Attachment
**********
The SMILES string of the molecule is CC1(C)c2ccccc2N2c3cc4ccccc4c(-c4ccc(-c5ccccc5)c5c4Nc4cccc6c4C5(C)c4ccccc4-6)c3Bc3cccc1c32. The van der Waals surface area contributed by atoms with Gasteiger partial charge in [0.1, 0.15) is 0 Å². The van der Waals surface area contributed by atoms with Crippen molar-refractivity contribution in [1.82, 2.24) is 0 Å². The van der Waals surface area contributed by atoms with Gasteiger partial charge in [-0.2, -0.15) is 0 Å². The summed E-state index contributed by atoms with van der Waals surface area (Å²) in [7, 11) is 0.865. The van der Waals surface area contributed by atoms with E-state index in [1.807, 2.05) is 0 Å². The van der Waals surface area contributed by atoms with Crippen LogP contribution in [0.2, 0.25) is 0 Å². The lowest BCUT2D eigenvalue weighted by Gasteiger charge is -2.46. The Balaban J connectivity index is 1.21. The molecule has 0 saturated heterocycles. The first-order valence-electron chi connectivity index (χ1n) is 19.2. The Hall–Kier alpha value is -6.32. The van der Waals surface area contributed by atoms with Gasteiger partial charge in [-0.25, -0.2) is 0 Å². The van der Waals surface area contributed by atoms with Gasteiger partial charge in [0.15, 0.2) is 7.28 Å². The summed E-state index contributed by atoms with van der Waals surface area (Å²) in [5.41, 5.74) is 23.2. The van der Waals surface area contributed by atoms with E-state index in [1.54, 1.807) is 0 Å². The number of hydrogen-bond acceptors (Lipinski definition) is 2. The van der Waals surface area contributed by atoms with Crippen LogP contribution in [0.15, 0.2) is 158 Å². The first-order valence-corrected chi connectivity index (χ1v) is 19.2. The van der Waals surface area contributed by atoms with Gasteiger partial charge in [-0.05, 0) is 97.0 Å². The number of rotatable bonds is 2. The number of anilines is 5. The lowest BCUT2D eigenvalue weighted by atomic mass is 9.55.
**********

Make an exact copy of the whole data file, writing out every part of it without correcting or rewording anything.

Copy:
The SMILES string of the molecule is CC1(C)c2ccccc2N2c3cc4ccccc4c(-c4ccc(-c5ccccc5)c5c4Nc4cccc6c4C5(C)c4ccccc4-6)c3Bc3cccc1c32. The van der Waals surface area contributed by atoms with Gasteiger partial charge in [0.1, 0.15) is 0 Å². The van der Waals surface area contributed by atoms with Crippen molar-refractivity contribution in [1.82, 2.24) is 0 Å². The van der Waals surface area contributed by atoms with Gasteiger partial charge in [-0.2, -0.15) is 0 Å². The summed E-state index contributed by atoms with van der Waals surface area (Å²) in [7, 11) is 0.865. The van der Waals surface area contributed by atoms with E-state index in [1.807, 2.05) is 0 Å². The van der Waals surface area contributed by atoms with Crippen LogP contribution in [0.2, 0.25) is 0 Å². The lowest BCUT2D eigenvalue weighted by Gasteiger charge is -2.46. The Balaban J connectivity index is 1.21. The molecule has 0 saturated heterocycles. The first-order valence-electron chi connectivity index (χ1n) is 19.2. The Hall–Kier alpha value is -6.32. The van der Waals surface area contributed by atoms with Gasteiger partial charge in [-0.25, -0.2) is 0 Å². The van der Waals surface area contributed by atoms with Gasteiger partial charge in [0.15, 0.2) is 7.28 Å². The summed E-state index contributed by atoms with van der Waals surface area (Å²) in [5.41, 5.74) is 23.2. The van der Waals surface area contributed by atoms with E-state index in [1.54, 1.807) is 0 Å². The number of hydrogen-bond acceptors (Lipinski definition) is 2. The van der Waals surface area contributed by atoms with Crippen LogP contribution in [0.15, 0.2) is 158 Å². The first-order valence-corrected chi connectivity index (χ1v) is 19.2. The van der Waals surface area contributed by atoms with Gasteiger partial charge in [-0.05, 0) is 97.0 Å². The number of rotatable bonds is 2. The number of anilines is 5. The lowest BCUT2D eigenvalue weighted by atomic mass is 9.55.